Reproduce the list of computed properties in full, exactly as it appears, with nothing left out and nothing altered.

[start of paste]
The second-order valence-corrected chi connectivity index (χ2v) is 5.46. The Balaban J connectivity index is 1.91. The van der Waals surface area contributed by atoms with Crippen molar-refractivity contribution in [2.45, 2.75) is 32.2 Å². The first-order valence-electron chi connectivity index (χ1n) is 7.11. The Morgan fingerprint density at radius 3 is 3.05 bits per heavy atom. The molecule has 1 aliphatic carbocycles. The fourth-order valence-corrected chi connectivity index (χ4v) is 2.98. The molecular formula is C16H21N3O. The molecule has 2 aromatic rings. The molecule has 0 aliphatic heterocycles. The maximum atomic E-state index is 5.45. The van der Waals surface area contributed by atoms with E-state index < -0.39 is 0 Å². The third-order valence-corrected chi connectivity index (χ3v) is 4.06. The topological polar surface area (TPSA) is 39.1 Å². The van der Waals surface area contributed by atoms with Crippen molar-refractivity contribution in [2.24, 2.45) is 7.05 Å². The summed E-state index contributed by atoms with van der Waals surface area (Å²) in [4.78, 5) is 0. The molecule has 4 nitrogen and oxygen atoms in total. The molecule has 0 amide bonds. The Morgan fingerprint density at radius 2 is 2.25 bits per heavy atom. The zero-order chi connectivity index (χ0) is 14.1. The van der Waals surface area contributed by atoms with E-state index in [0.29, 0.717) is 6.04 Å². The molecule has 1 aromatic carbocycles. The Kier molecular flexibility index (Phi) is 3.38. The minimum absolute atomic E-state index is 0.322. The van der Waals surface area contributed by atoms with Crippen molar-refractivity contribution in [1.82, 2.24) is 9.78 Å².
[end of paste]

The second-order valence-corrected chi connectivity index (χ2v) is 5.46. The Balaban J connectivity index is 1.91. The van der Waals surface area contributed by atoms with Crippen molar-refractivity contribution in [2.45, 2.75) is 32.2 Å². The first-order valence-electron chi connectivity index (χ1n) is 7.11. The Morgan fingerprint density at radius 3 is 3.05 bits per heavy atom. The molecule has 1 aliphatic carbocycles. The fourth-order valence-corrected chi connectivity index (χ4v) is 2.98. The molecular formula is C16H21N3O. The molecule has 2 aromatic rings. The molecule has 0 aliphatic heterocycles. The maximum atomic E-state index is 5.45. The van der Waals surface area contributed by atoms with E-state index < -0.39 is 0 Å². The third-order valence-corrected chi connectivity index (χ3v) is 4.06. The topological polar surface area (TPSA) is 39.1 Å². The van der Waals surface area contributed by atoms with Crippen molar-refractivity contribution in [2.24, 2.45) is 7.05 Å². The summed E-state index contributed by atoms with van der Waals surface area (Å²) in [4.78, 5) is 0. The molecule has 4 nitrogen and oxygen atoms in total. The molecule has 0 amide bonds. The Morgan fingerprint density at radius 2 is 2.25 bits per heavy atom. The zero-order chi connectivity index (χ0) is 14.1. The van der Waals surface area contributed by atoms with E-state index in [0.29, 0.717) is 6.04 Å². The molecule has 1 aromatic carbocycles. The Kier molecular flexibility index (Phi) is 3.38. The minimum absolute atomic E-state index is 0.322. The van der Waals surface area contributed by atoms with Crippen molar-refractivity contribution in [1.82, 2.24) is 9.78 Å².